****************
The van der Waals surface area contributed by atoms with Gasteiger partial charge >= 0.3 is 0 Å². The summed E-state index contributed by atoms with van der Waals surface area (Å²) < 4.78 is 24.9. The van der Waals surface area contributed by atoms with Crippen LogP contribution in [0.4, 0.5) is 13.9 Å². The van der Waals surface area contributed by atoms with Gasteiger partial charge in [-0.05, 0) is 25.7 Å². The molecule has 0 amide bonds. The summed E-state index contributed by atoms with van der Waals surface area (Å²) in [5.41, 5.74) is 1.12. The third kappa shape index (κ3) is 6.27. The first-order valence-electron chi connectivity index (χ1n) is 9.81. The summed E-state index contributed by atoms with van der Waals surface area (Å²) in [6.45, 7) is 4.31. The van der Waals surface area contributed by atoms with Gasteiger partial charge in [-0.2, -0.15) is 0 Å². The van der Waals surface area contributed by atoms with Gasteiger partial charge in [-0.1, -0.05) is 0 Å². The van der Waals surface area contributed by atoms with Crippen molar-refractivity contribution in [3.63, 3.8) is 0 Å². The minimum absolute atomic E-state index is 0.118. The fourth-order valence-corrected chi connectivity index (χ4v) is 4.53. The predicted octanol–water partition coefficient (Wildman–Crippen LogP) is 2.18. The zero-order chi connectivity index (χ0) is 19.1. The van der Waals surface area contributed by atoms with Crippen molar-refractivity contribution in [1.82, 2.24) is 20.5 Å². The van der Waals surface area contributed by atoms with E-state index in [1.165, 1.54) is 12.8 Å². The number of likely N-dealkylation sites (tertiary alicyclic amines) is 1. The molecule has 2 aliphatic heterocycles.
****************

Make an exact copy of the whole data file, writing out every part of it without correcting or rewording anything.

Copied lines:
The van der Waals surface area contributed by atoms with Gasteiger partial charge >= 0.3 is 0 Å². The summed E-state index contributed by atoms with van der Waals surface area (Å²) < 4.78 is 24.9. The van der Waals surface area contributed by atoms with Crippen LogP contribution in [0.4, 0.5) is 13.9 Å². The van der Waals surface area contributed by atoms with Gasteiger partial charge in [-0.05, 0) is 25.7 Å². The molecule has 0 amide bonds. The summed E-state index contributed by atoms with van der Waals surface area (Å²) in [5.41, 5.74) is 1.12. The third kappa shape index (κ3) is 6.27. The first-order valence-electron chi connectivity index (χ1n) is 9.81. The summed E-state index contributed by atoms with van der Waals surface area (Å²) in [6.45, 7) is 4.31. The van der Waals surface area contributed by atoms with Gasteiger partial charge in [-0.2, -0.15) is 0 Å². The van der Waals surface area contributed by atoms with Gasteiger partial charge in [-0.1, -0.05) is 0 Å². The van der Waals surface area contributed by atoms with Crippen molar-refractivity contribution in [3.63, 3.8) is 0 Å². The minimum absolute atomic E-state index is 0.118. The fourth-order valence-corrected chi connectivity index (χ4v) is 4.53. The predicted octanol–water partition coefficient (Wildman–Crippen LogP) is 2.18. The zero-order chi connectivity index (χ0) is 19.1. The van der Waals surface area contributed by atoms with Crippen molar-refractivity contribution in [1.82, 2.24) is 20.5 Å². The van der Waals surface area contributed by atoms with E-state index in [1.165, 1.54) is 12.8 Å². The number of likely N-dealkylation sites (tertiary alicyclic amines) is 1. The molecule has 2 aliphatic heterocycles.